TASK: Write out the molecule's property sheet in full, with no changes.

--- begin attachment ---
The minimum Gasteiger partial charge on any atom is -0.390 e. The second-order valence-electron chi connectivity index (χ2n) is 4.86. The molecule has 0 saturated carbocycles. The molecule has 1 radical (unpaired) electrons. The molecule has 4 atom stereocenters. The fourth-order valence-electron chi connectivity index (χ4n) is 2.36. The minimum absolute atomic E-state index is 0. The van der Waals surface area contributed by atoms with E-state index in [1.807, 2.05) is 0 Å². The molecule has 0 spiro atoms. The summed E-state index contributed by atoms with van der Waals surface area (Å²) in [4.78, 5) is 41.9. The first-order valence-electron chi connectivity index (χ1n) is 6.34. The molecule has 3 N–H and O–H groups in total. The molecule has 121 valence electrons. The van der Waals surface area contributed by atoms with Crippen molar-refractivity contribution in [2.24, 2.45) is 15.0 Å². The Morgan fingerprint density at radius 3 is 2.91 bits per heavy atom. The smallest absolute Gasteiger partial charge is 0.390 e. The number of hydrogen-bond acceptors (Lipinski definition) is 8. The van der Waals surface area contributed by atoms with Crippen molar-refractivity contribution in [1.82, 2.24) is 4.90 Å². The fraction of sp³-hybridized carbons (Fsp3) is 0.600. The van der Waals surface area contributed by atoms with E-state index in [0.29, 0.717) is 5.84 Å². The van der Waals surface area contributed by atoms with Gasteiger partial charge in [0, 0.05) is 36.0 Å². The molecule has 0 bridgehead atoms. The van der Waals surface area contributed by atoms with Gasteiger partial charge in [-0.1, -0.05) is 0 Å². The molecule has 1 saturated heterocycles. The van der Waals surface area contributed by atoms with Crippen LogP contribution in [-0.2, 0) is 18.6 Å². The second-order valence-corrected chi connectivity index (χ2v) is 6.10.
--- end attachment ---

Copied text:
The minimum Gasteiger partial charge on any atom is -0.390 e. The second-order valence-electron chi connectivity index (χ2n) is 4.86. The molecule has 0 saturated carbocycles. The molecule has 1 radical (unpaired) electrons. The molecule has 4 atom stereocenters. The fourth-order valence-electron chi connectivity index (χ4n) is 2.36. The minimum absolute atomic E-state index is 0. The van der Waals surface area contributed by atoms with E-state index in [1.807, 2.05) is 0 Å². The molecule has 0 spiro atoms. The summed E-state index contributed by atoms with van der Waals surface area (Å²) in [4.78, 5) is 41.9. The first-order valence-electron chi connectivity index (χ1n) is 6.34. The molecule has 3 N–H and O–H groups in total. The molecule has 121 valence electrons. The van der Waals surface area contributed by atoms with Crippen molar-refractivity contribution in [2.24, 2.45) is 15.0 Å². The Morgan fingerprint density at radius 3 is 2.91 bits per heavy atom. The smallest absolute Gasteiger partial charge is 0.390 e. The number of hydrogen-bond acceptors (Lipinski definition) is 8. The van der Waals surface area contributed by atoms with Crippen molar-refractivity contribution in [1.82, 2.24) is 4.90 Å². The fraction of sp³-hybridized carbons (Fsp3) is 0.600. The van der Waals surface area contributed by atoms with E-state index in [0.29, 0.717) is 5.84 Å². The van der Waals surface area contributed by atoms with Gasteiger partial charge in [0, 0.05) is 36.0 Å². The molecule has 0 bridgehead atoms. The van der Waals surface area contributed by atoms with Gasteiger partial charge in [-0.1, -0.05) is 0 Å². The molecule has 1 saturated heterocycles. The van der Waals surface area contributed by atoms with Crippen LogP contribution in [-0.2, 0) is 18.6 Å². The second-order valence-corrected chi connectivity index (χ2v) is 6.10.